Slumdog composer wowing world
The soaring Slumdog soundtrack's three Oscar nominations and Golden Globe award marked the first exposure by many in North America to the music of A.R. Rahman.
The soaring "Slumdog Millionaire" soundtrack's three Oscar nominations and Golden Globe award marked the first exposure by many in North America to the music of A.R. Rahman. But in his native India, he has been a national treasure for years.
The 43-year-old composer has been winning awards since he burst on the Bollywood music scene in the early 1990s - blending styles rarely seen in mainstream Indian cinema.
Rahman has composed music for more than 130 Indian films, incorporating jazz, rock, Indian pop and western classical music.
"He changed the entire concept of Indian film music," said Subir Malik, another well-known Indian musician who described Rahman as "a very, very experimental guy."
"He does crazy things and they still sound good," Malik added. "He manages to fit in the most unusual chord structures into mainstream Bollywood songs."
Rahman, who has a degree in classical music from the Trinity College of Music in London, experimented with reggae in his debut film, "Roja."
His first taste of international recognition came in 2001 when British composer Andrew Lloyd Webber invited Rahman to compose the score for "Bombay Dreams."
Rahman also composed music for the stage adaptation of "Lord Of The Rings" that premiered in Canada in 2006 and London in 2007, but he remained relatively unknown in the United States.
That changed when he won the Golden Globe this month for best original soundtrack for Danny Boyle's "Slumdog Millionaire." Then last week he was nominated for three Oscars - best original score and two in the best original song section.
The film tells the story of Jamal Malik, a poor youth who becomes the champion of India's "Who Wants to Be a Millionaire" television program as he searches for his lost love. Rahman's catchy music seems to mirror the unyielding spirit of the Mumbai slums where the film is set.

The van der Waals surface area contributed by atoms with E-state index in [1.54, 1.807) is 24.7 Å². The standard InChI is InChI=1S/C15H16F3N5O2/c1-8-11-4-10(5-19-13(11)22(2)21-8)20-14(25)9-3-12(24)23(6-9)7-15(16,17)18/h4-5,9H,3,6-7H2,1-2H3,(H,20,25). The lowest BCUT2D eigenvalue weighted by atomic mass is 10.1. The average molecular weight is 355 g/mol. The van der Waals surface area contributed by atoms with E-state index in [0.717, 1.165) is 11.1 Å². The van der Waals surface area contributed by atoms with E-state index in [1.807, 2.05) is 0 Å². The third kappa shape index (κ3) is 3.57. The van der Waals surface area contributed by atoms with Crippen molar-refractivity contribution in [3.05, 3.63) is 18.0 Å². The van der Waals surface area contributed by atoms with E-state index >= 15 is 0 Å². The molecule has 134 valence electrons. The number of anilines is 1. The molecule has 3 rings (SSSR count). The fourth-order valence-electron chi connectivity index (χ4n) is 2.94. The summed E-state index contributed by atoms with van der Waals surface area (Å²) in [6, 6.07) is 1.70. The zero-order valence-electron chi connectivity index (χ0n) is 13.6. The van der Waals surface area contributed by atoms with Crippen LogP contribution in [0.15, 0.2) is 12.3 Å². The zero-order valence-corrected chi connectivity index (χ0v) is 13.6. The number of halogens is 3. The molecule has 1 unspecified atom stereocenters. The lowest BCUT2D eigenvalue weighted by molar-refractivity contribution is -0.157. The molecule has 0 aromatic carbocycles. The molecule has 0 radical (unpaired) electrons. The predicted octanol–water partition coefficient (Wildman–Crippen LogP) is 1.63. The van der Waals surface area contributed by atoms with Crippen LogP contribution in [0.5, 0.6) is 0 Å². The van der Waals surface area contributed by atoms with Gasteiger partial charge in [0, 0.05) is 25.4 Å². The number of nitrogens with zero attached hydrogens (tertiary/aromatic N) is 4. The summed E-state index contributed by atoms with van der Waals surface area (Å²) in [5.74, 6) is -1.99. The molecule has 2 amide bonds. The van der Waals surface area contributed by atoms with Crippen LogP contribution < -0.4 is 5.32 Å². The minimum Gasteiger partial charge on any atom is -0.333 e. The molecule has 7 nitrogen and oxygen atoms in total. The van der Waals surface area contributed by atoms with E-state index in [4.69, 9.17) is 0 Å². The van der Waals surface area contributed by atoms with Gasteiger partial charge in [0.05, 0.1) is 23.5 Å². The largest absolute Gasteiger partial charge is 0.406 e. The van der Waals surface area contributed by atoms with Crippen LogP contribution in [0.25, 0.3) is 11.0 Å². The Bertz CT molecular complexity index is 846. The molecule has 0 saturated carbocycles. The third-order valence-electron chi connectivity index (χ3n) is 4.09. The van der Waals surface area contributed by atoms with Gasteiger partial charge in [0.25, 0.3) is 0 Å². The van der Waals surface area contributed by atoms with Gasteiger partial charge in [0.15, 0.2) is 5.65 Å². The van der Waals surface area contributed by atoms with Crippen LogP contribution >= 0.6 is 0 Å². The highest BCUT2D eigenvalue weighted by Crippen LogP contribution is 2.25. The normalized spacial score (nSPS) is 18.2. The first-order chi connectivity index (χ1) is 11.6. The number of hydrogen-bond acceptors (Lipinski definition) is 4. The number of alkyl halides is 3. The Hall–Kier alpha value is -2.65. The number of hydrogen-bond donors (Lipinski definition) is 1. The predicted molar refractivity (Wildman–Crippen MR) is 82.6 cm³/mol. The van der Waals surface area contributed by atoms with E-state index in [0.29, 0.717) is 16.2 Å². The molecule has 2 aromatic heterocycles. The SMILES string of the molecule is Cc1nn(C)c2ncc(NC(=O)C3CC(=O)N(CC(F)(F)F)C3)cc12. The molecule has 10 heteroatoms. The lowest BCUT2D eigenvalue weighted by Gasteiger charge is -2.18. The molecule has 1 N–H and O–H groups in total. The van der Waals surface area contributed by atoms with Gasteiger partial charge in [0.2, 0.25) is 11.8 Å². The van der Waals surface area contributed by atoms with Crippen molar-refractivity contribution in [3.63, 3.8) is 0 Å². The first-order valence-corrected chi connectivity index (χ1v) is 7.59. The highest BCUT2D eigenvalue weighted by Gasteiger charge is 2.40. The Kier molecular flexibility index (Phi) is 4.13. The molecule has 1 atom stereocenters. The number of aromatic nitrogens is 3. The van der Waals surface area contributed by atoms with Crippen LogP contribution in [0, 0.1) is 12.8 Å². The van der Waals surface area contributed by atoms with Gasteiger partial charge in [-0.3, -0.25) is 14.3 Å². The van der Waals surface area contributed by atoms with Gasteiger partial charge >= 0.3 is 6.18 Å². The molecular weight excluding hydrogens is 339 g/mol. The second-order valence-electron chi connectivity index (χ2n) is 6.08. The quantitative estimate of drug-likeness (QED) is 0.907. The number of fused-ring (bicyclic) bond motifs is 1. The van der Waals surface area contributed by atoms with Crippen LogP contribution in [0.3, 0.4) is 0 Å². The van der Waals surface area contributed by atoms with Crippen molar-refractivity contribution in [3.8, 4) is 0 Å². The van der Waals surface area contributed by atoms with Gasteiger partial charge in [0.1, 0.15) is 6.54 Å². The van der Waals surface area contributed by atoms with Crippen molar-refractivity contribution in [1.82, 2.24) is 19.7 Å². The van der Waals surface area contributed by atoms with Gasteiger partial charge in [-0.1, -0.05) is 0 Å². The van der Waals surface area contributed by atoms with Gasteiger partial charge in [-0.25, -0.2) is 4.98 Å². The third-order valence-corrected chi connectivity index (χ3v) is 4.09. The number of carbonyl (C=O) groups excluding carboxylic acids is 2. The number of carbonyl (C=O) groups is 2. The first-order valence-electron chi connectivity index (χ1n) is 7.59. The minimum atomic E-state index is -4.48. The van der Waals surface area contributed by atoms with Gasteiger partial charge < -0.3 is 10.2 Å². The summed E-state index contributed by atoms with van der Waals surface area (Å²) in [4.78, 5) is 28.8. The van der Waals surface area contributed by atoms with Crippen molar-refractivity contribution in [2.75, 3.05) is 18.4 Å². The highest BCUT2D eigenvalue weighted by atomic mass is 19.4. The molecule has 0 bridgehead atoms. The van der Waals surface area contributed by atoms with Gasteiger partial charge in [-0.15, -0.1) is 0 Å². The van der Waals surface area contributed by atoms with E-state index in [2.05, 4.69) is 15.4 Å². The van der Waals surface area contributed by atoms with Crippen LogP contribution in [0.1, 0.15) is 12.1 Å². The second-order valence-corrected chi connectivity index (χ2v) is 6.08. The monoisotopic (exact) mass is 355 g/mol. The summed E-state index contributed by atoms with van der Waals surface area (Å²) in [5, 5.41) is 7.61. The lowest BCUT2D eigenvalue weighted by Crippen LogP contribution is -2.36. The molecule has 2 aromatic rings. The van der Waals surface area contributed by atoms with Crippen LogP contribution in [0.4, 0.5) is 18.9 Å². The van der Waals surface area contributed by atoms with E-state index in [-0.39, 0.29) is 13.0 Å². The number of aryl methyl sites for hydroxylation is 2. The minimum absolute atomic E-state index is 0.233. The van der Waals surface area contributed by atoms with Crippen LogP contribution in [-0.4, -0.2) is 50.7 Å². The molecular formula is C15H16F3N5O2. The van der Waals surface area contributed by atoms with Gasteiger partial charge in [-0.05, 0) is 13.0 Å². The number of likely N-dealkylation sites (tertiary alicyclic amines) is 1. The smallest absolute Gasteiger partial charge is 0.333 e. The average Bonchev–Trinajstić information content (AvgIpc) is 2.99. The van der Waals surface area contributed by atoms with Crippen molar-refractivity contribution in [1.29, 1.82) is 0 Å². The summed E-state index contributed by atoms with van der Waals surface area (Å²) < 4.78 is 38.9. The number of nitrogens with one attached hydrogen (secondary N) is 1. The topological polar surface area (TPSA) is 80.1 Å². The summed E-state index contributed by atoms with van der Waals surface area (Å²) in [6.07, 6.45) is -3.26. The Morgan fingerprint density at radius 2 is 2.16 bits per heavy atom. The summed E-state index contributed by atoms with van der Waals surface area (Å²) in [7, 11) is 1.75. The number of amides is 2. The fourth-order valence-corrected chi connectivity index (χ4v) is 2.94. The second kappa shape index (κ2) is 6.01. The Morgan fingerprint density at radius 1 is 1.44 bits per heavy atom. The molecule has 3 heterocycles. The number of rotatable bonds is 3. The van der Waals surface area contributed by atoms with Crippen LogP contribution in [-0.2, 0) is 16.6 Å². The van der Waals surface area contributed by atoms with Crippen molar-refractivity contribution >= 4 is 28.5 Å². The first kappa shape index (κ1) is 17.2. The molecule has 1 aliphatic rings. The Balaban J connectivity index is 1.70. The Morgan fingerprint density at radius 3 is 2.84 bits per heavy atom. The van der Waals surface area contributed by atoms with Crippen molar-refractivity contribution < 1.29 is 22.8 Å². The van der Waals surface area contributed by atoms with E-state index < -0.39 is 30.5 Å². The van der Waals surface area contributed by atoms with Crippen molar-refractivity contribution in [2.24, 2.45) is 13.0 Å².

The two Oscar-nominated songs follow his tradition of mixing globe-spanning styles. "Jai Ho" blends classic Indian pop with electronica and Brazilian-inspired drums. "O Saya" features eclectic British sensation M.I.A., who co-wrote the song with Rahman.
Rahman did not attend the Mumbai premiere of "Slumdog Millionaire." He was already busy working on his next movie in his hometown, the southern Indian city of Chennai.
The composer, who is known to be somewhat withdrawn, posted a note on his website thanking fans for their "unconditional love, good wishes, support and for believing in me throughout."
"It is an amazing moment," he told The Hindu newspaper after the Oscar nominations were announced Thursday.
Only two Indians have won at the Oscars so far - costume designer Bhanu Athaiya won for "Gandhi" in 1982 and noted filmmaker Satyajit Ray was honoured with a lifetime achievement award in 1992.
Born into a Hindu family in 1966, Rahman was named Dileep Kumar, but as a 21-year-old he converted to Sufism, a mystical form of Islam. He changed his name to Allah Rakha Rahman, according to a recent article in Tehelka, an English language news magazine.
He told the magazine his conversion "was a long process. I was really intrigued by the Sufi thing and had gone very deeply into it, putting aside three hours every day to learn Arabic. I was drawn to Sufism because they have no regulation, no rules, no distinction between Hindu and Muslim."
As a musician, Rahman started as a keyboard player with several music composers before coming into his own, composing ad jingles and scores for television shows.
In 1991, he was offered "Roja," a film by one of India's best known directors, Mani Ratnam.
Rahman has gone on to sell more than 100 million albums. Indian films are almost entirely musicals, and he has composed for films in a slew of languages.
The Oscar nomination, his fans in India believe, will carry his sound to the rest of the world.
"We've always known that he's world class," said Supratik Sen, a Mumbai-based filmmaker. "Now the world is going to know as well."
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